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Outsourcing Works

How our Design Lab applies five principles to delivering offshore.


Ian H Smith

The digital entrepreneur is a disrupter. As we have all seen with world-class firms, such as Airbnb and Uber, a digital platform can become a powerful foundation for challenging business-as-usual at scale. When reading this blog post about how we apply five principles to delivering software development from our offshore centre, also read about our Platform Rethinking too.

As we grow our Design Lab venture, we want to be clear about what we think really matters to digital entrepreneurs - regardless of whether they are building a startup, creating a spinout from an established enterprise, running a digital agency, or reimagining business-as-usual services. Outsourcing software development has, at best, mixed reviews. We want to reassure.

At Being Guided, we have over 20 years' experience of working with startups and enterprises of all sizes. This includes building user experience design (UX) and software development teams with digital agencies, IT services firms and systems integrators, operating from remote locations. What we have learned from these engagements leads us to understand why many digital entrepreneurs are wary of outsourcing the creation of new apps to offshore firms.

We want to be clear about what we see as important in asking digital entrepreneurs to place trust in us, in the creation and support of new mobile, Web or Software-as-a-Service (SaaS) apps.

Today, in our Design Lab we combine UK and India operations, creating an end-to-end digital product design and development studio. In co-creating new mobile and Web apps, we think that what matters most to our digital entrepreneur customers may be summarised as five key differentiators:

  1. True Partnership
  2. Accountable Method
  3. Smart DevOps
  4. Code-Optimised
  5. Deliverables, Not Hours

Let's discuss all five differentiators:

#1. True Partnership

The words 'partner', 'partnering' and 'partnership' are regularly used by tech firms, and often, in the context of describing how software publishers deliver their products through 'implementation partners', traditionally, the IT Services firm or systems integrator.

For startups, spinouts or other new digital ventures, the offshore software development firm is often described as an augmentation to in-house (onshore) design and architecting of mobile, Web or SaaS apps. In reality, these engagements are not partnering but supplier-customer (client) relationships, and if offshore, largely motivated by cost reduction. Often, these engagements disappoint and unfortunately, many fail altogether.

As we have seen first-hand over the years, offshore software development firms are susceptible to churn of staff, lack of design literacy, poor code quality, or worse. We knew with our Design Lab that we had to be 100% sure that our venture partner would not exhibit these negative behaviours.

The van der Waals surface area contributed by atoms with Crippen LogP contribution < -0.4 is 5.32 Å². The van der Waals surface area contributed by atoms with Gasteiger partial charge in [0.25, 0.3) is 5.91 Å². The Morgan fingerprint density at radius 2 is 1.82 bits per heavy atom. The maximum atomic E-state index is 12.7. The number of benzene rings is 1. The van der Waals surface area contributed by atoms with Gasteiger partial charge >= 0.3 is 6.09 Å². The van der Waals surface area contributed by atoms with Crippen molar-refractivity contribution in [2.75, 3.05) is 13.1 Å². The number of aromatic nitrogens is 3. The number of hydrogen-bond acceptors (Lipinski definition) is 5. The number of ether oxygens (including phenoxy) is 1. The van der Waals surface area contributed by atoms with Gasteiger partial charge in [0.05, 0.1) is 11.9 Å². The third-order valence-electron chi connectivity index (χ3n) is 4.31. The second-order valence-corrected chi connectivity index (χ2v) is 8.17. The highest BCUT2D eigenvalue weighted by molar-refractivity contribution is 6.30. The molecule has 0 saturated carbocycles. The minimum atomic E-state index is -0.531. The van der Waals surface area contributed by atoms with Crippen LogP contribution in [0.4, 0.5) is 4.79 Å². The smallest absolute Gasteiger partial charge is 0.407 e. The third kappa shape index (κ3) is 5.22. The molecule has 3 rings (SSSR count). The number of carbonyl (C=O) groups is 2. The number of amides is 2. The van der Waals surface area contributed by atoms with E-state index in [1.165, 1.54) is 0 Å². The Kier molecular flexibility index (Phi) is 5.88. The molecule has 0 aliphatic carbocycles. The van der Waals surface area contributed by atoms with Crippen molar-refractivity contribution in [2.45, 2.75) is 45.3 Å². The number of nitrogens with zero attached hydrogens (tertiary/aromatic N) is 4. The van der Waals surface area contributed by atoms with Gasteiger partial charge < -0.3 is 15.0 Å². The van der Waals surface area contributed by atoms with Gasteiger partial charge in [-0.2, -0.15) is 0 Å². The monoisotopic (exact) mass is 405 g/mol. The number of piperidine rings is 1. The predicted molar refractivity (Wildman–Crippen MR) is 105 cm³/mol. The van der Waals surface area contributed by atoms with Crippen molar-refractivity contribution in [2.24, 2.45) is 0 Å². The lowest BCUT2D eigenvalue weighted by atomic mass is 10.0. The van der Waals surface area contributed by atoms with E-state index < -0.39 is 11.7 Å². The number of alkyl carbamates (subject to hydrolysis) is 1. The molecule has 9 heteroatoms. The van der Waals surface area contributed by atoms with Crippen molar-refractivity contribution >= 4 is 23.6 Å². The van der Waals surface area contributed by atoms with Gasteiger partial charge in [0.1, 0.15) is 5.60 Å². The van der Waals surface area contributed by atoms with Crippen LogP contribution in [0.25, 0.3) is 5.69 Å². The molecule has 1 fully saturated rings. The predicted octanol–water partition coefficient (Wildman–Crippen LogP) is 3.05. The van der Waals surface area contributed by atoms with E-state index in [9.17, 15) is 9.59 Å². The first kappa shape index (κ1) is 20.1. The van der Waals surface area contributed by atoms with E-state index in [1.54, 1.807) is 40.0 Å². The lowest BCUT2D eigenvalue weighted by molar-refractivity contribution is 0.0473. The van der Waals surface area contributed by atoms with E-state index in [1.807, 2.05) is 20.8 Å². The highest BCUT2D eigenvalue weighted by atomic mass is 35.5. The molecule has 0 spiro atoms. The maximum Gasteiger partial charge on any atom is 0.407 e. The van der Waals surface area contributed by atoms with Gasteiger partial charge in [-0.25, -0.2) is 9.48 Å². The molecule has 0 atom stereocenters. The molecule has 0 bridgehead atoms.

In our Design Lab, we see True Partnership as the first key differentiator for our digital entrepreneur customers. This requires, on our part, a need to satisfy a number of key concerns and risks (perceived or actual) that will prevent the digital entrepreneur from engaging with us. Therefore, as we operate both onshore UK and offshore India, we believe that geographic distance between our design and development studio and UK operations no longer matters.

Our multi-shore team combines the inherent advantages of being geographically close to our customers in UK and Western Europe, with a highly-empathetic, yet cost-effective design and development studio based in India.

The first principle of True Partnership applied here means cultural alignment between our Design Lab and our digital entrepreneur customer: onshore and offshore. This is moving beyond supplier-customer to becoming true partners in the co-creation of mobile and Web apps. What we have learned about digital innovation is that Design Thinking is the best foundation for enabling a True Partnership between our design and development studio and our digital entrepreneur customer.

Inside our Design Lab, we embrace the Stanford Design Thinking process. This is 5 steps for digital innovation: Empathize: Define: Ideate: Prototype; and, Test. These steps are executed in an iterative loop for continuous improvements and enhancements.

What matters most with Design Thinking is communications and trust. If we truly empathize with the digital entrepreneur (and all stakeholders related to the mobile, Web or SaaS app in question), then we can better understand what is really wanted, and what works, in co-creating a new app. We focus on maximising receptivity, rapport and trust between us - as Design Lab, digital entrepreneur and all relevant stakeholders. This enables everyone to be frank and open about what is important and possible - and what is not. We are not afraid to challenge conventions!